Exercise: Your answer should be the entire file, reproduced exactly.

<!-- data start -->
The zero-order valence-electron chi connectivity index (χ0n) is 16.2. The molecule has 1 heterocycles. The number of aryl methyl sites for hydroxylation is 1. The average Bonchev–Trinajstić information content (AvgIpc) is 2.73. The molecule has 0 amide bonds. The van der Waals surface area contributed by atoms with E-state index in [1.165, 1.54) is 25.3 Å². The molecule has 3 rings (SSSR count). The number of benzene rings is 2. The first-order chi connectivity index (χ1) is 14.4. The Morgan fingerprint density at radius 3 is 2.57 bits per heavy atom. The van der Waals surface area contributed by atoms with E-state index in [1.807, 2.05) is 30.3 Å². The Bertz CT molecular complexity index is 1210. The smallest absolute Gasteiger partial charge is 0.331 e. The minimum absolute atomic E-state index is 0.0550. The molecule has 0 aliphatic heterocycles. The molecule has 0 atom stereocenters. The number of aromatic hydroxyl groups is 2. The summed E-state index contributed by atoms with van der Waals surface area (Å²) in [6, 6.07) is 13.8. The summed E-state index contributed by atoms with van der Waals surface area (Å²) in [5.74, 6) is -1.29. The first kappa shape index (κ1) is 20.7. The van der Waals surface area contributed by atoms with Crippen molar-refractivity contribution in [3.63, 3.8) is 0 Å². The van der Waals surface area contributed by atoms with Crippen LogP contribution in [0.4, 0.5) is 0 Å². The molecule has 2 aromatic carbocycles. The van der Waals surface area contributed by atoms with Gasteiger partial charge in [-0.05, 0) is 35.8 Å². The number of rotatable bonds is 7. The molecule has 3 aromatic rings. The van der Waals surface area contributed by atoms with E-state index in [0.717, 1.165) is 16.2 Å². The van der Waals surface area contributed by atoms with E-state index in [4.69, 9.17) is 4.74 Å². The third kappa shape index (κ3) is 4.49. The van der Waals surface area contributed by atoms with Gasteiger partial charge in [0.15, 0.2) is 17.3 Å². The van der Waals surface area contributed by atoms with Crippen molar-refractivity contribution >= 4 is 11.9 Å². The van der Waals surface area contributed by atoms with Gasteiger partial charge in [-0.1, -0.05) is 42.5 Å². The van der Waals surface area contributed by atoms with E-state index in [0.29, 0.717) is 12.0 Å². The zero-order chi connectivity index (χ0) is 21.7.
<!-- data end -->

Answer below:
The zero-order valence-electron chi connectivity index (χ0n) is 16.2. The molecule has 1 heterocycles. The number of aryl methyl sites for hydroxylation is 1. The average Bonchev–Trinajstić information content (AvgIpc) is 2.73. The molecule has 0 amide bonds. The van der Waals surface area contributed by atoms with E-state index in [1.165, 1.54) is 25.3 Å². The molecule has 3 rings (SSSR count). The number of benzene rings is 2. The first-order chi connectivity index (χ1) is 14.4. The Morgan fingerprint density at radius 3 is 2.57 bits per heavy atom. The van der Waals surface area contributed by atoms with E-state index in [1.807, 2.05) is 30.3 Å². The Bertz CT molecular complexity index is 1210. The smallest absolute Gasteiger partial charge is 0.331 e. The minimum absolute atomic E-state index is 0.0550. The molecule has 0 aliphatic heterocycles. The molecule has 0 atom stereocenters. The number of aromatic hydroxyl groups is 2. The summed E-state index contributed by atoms with van der Waals surface area (Å²) in [6, 6.07) is 13.8. The summed E-state index contributed by atoms with van der Waals surface area (Å²) in [5.74, 6) is -1.29. The first kappa shape index (κ1) is 20.7. The van der Waals surface area contributed by atoms with Crippen molar-refractivity contribution in [3.63, 3.8) is 0 Å². The van der Waals surface area contributed by atoms with Crippen LogP contribution in [0.4, 0.5) is 0 Å². The molecule has 2 aromatic carbocycles. The van der Waals surface area contributed by atoms with Gasteiger partial charge in [-0.05, 0) is 35.8 Å². The number of rotatable bonds is 7. The molecule has 3 aromatic rings. The van der Waals surface area contributed by atoms with E-state index in [0.717, 1.165) is 16.2 Å². The van der Waals surface area contributed by atoms with E-state index in [4.69, 9.17) is 4.74 Å². The third kappa shape index (κ3) is 4.49. The van der Waals surface area contributed by atoms with Gasteiger partial charge in [0.15, 0.2) is 17.3 Å². The van der Waals surface area contributed by atoms with Crippen molar-refractivity contribution >= 4 is 11.9 Å². The van der Waals surface area contributed by atoms with Gasteiger partial charge in [-0.1, -0.05) is 42.5 Å². The van der Waals surface area contributed by atoms with E-state index in [0.29, 0.717) is 12.0 Å². The zero-order chi connectivity index (χ0) is 21.7.